By Zack Colman - 02/26/13 06:03 PM EST
The department has said it would complete its analysis by March 31 at the earliest.
The resulting report would inform President Obama’s decision on whether to let Keystone go forward. The administration has final say because the pipeline crosses national borders.
The senators pressed Kerry and Obama to, “remain committed to reaching a decision within the first quarter of this year.” A majority of the Senate supports the project, saying it would provide thousands of jobs.
Green groups hope Kerry, who already has used his new Foggy Bottom perch to talk about climate change, will score Keystone’s environmental impact negatively.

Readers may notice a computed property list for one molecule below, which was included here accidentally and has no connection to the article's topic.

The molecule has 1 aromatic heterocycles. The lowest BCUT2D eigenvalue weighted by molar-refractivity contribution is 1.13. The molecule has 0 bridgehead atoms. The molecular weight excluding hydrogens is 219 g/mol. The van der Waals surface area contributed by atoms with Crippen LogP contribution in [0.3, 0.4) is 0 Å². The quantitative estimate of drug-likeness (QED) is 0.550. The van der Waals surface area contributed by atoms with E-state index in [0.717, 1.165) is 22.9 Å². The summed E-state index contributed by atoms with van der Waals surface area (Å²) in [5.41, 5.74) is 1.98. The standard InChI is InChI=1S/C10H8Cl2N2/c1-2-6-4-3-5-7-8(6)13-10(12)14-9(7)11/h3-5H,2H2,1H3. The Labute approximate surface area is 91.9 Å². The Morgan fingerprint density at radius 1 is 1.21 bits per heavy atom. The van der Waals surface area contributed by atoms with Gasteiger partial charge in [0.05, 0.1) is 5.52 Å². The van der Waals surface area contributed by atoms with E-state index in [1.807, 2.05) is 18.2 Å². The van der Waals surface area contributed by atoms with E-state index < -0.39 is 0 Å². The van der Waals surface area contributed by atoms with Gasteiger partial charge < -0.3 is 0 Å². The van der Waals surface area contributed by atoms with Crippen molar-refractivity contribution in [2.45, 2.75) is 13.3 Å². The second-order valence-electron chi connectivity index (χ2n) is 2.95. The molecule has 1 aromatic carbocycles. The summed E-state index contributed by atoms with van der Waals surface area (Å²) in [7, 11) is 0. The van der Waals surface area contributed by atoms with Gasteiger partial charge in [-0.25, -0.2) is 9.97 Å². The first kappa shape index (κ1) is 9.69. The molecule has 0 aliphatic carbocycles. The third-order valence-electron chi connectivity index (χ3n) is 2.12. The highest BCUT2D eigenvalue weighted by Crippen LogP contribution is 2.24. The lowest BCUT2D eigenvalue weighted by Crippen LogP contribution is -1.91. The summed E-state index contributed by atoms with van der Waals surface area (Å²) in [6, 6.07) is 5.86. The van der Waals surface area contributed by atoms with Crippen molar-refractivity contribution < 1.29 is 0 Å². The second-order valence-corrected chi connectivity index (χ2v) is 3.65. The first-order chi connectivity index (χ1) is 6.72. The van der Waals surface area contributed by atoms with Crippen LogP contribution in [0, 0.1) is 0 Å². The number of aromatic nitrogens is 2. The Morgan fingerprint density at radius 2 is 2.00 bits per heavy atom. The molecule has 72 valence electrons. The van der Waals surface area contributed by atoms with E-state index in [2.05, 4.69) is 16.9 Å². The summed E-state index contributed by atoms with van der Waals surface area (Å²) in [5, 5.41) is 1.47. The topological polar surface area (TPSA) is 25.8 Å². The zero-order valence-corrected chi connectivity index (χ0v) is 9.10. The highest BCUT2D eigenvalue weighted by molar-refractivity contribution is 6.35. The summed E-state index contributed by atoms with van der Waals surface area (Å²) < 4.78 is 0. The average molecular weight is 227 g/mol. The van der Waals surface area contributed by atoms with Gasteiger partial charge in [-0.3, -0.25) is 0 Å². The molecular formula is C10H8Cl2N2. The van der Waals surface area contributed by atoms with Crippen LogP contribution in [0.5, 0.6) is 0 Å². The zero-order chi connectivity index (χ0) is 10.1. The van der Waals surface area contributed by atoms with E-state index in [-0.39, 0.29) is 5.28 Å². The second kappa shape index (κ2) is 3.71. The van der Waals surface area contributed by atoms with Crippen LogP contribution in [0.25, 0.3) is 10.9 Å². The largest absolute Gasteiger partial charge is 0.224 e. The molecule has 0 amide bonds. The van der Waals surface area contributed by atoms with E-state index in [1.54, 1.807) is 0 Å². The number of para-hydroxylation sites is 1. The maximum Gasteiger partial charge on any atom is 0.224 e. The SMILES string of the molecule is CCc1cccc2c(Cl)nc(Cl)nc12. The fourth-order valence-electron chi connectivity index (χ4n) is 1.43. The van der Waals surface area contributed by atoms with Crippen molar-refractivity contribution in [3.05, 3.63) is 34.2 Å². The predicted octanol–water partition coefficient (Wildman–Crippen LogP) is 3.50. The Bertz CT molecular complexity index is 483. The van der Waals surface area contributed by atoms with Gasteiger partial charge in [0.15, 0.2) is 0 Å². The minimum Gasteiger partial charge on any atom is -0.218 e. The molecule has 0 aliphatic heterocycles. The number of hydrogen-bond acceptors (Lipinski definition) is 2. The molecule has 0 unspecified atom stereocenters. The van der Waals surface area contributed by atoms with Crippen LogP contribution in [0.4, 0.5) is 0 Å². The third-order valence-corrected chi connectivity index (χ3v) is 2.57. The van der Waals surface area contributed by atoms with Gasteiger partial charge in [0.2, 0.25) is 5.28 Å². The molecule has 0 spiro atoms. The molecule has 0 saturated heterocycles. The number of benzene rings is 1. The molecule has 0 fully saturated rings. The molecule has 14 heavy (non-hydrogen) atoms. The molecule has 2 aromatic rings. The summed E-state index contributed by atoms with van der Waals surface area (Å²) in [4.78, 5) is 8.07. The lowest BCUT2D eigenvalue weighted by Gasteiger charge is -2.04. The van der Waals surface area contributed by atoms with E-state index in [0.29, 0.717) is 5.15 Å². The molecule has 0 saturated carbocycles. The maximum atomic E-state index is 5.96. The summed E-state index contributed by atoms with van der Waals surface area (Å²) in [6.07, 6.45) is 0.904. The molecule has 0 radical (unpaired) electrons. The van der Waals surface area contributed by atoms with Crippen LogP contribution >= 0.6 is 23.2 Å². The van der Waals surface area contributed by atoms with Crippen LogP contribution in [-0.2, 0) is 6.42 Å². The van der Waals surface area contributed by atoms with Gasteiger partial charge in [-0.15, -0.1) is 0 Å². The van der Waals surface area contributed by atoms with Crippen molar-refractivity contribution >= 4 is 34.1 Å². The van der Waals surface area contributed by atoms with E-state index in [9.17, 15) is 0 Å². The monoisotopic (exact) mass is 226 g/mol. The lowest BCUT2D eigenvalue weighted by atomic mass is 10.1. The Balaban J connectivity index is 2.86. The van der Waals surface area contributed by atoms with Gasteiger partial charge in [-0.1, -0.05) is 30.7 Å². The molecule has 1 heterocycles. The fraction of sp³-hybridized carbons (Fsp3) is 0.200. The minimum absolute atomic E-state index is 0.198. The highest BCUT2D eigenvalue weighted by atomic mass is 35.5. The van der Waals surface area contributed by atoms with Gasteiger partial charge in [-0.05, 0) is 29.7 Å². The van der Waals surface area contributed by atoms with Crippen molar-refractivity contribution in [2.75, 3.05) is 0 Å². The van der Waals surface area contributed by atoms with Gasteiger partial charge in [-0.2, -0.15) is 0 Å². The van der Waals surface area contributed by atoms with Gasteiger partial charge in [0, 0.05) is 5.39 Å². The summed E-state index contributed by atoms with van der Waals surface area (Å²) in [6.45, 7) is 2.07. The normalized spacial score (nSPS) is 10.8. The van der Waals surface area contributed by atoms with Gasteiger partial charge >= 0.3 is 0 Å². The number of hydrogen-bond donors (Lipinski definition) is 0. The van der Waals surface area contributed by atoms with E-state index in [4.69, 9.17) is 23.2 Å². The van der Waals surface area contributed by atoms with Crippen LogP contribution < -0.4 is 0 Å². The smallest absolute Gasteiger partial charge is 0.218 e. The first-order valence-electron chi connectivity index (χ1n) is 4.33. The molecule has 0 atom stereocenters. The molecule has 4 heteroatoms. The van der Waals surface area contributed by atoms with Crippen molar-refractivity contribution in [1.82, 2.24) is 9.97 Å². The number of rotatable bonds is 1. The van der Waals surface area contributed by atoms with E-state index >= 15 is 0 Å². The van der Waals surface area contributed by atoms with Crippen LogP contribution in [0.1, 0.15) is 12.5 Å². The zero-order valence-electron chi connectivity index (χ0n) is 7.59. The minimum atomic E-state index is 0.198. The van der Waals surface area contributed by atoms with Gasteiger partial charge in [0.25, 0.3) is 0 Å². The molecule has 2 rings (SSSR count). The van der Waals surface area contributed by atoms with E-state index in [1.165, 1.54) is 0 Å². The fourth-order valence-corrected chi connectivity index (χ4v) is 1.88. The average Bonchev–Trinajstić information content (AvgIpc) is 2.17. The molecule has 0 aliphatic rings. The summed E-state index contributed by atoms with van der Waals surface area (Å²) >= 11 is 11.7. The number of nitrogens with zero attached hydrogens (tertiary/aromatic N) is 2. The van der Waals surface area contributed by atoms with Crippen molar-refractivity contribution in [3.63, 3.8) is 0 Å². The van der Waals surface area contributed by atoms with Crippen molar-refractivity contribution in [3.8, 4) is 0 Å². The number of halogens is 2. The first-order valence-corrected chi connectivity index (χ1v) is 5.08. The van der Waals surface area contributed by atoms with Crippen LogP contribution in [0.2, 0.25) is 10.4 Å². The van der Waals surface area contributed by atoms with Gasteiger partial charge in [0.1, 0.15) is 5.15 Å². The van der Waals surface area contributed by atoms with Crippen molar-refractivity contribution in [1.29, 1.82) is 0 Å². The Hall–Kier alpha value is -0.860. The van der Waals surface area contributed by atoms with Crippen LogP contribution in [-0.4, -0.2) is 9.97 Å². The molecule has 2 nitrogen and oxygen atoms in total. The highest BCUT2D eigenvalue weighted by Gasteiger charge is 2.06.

They also have pressured Obama to scrap the project, most recently through a Washington, D.C., rally that drew tens of thousands of protesters.
But with Obama’s upcoming ruling come many considerations — one of which is rapport with Canada, to which the senators alluded.
In recent weeks, Canadian officials have escalated their Keystone lobbying efforts within the United States.
Canadian Foreign Affairs Minister John Baird met with Kerry earlier this month to discuss a range of topics, including Keystone.
And provincial officials from Alberta — home to the oil sands field Keystone would tap — pressed their case at last weekend’s National Governors Association summit in Washington.
Other letter signatories include: Senate Minority Leader Mitch McConnell (R-Ky.) and Sens. Mark Begich (D-Alaska), John Barrasso (R-Wyo.), Joe Donnelly (D-Ind.), John Boozman (R-Ark.), Kay Hagan (D-N.C.), John Cornyn (R-Texas), Heidi Heitkamp (D-N.D.), Orrin Hatch (R-Utah), Mary Landrieu (D-La.), Lisa Murkowski (R-Alaska), Joe Manchin (D-W.Va.), Rob Portman (R-Ohio), Mark Pryor (D-Ark.), Jeff Sessions (R-Ala.), Jon Tester (D-Mont.), David Vitter (R-La.) and Mark Warner (D-Va.).